Wednesday, December 15, 2010

Favreau Ironed Out

So, the big news that hit the geek wires yesterday was that Iron Man director Jon Favreau is bowing out of the third entry in the hugely-successful series, choosing instead to tackle Disney's promised product placement-palooza The Magic Kingdom. This is somewhat of a surprise considering Favreau's role as executive producer (mostly ceremonial, no doubt) of next summer's Avengers, and especially considering he was laying out plans for the franchise's future as recently as last summer. Beyond that, I don't think one can understate the key role Favreau played in the current Marvel movie renaissance, with his creative choices on the first Iron Man (including going to bat with the studio for star Robert Downey) laying the pipe for almost everything that's followed in its wake.

While Favreau's statements go to great pains to show that everyone is playing nice on both sides of the break-up, I'm guessing the real test will be in whether or not he reprises his role of "Happy" Hogan, stalwart bodyguard to Tony Stark, when the third movie inevitably gets made.  Ultimately, it's not too far a walk to assume that money played some kind of role in this parting-of-ways.  As a studio, Marvel is famously (or notoriously) thrifty -- demonstrated by Terence Howard getting priced out of the second Iron Man, and Favreau's own iffy negotiations for the sequel -- and it seems clear that Favreau, with two successful Iron Mans and the surefire blockbuster Cowboys & Aliens next summer, is suddenly becoming too pricey for a franchise that really has only one indispensable element -- Robert Downey Jr.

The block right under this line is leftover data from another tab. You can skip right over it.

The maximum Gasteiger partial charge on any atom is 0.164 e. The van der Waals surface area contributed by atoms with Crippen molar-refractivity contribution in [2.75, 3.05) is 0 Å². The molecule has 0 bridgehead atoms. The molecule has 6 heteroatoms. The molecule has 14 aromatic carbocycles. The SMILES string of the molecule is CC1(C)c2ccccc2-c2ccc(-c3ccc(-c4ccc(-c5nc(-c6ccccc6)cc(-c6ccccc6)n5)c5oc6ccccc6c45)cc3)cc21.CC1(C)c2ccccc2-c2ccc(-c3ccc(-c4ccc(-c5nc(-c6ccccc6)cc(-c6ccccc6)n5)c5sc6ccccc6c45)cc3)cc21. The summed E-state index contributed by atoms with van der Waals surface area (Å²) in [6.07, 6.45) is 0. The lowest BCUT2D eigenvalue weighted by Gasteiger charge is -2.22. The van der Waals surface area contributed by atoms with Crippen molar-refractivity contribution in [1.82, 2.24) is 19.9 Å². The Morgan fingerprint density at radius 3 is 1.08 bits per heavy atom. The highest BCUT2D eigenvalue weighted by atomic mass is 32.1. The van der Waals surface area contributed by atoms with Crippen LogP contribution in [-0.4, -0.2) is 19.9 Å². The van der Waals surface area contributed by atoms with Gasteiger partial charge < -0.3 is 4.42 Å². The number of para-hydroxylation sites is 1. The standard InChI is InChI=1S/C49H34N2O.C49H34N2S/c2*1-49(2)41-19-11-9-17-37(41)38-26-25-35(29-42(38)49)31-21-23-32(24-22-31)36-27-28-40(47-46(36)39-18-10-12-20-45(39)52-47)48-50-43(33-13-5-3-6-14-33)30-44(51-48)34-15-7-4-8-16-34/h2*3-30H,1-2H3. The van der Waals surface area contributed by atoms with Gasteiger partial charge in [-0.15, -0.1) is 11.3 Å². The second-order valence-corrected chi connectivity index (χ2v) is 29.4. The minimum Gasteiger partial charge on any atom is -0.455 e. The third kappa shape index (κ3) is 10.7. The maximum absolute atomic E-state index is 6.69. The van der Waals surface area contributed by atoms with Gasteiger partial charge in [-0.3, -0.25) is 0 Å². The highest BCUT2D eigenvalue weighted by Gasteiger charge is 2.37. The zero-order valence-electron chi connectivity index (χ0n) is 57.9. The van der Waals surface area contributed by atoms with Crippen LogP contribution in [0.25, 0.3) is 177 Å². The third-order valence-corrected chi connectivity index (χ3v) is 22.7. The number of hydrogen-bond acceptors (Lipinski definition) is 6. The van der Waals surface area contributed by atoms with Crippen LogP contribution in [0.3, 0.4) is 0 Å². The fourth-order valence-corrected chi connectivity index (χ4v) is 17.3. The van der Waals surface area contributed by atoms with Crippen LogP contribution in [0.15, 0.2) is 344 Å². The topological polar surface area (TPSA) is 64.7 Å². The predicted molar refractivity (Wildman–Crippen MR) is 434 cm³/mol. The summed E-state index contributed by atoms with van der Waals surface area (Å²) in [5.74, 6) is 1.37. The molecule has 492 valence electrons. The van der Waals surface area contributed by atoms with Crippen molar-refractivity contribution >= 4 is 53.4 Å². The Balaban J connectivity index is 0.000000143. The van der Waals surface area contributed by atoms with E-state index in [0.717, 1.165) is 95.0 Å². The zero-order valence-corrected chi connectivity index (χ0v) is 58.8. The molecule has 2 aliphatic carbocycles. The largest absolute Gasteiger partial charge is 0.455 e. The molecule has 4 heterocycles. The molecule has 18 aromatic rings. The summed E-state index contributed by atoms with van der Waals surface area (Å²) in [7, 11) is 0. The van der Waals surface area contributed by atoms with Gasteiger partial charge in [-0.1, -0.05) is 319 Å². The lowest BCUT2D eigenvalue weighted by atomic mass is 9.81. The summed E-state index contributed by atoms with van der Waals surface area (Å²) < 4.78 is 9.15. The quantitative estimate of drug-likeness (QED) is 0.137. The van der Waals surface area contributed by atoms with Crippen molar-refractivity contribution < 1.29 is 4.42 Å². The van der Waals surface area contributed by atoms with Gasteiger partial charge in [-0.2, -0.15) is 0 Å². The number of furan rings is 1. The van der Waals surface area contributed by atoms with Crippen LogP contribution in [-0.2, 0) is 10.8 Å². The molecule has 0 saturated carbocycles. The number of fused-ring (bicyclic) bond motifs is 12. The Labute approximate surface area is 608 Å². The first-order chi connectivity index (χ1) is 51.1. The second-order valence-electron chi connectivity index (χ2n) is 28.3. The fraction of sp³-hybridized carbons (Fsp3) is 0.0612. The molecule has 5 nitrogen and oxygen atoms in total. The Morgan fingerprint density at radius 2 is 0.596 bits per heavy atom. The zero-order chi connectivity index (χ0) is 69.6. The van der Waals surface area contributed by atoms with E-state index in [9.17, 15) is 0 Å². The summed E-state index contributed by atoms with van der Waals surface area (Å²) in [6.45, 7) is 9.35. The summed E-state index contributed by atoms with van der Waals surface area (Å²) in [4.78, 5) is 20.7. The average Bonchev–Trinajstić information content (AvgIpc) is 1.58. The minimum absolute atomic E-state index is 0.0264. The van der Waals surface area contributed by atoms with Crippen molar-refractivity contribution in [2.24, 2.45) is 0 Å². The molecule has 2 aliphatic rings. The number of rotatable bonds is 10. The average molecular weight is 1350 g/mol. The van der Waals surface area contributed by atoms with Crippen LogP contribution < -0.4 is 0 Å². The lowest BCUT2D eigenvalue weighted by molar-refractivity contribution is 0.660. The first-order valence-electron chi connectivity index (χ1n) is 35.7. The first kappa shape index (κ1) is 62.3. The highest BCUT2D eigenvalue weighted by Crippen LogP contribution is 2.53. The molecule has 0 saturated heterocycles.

I'm sure the bean counters took a long look at the fact that Fox's big screen X-Men series hasn't missed a step (financially, anyway) since original director Bryan Singer left, and I'm sure they also noted that Sam Raimi's sticking around for Sony's third Spider-Man didn't exactly do that series any favors. When you think about it, what's happening with the Marvel Movie-verse isn't altogether different from what the comic book line has been dealing with for decades -- trying to balance the role of the creatives while highlighting that it's the characters who matter above all else.  It's a tightrope act that I don't doubt will become increasingly fraught, especially as Marvel continues to lure in big names to shepherd their various properties while trying not give up too much creative sway.

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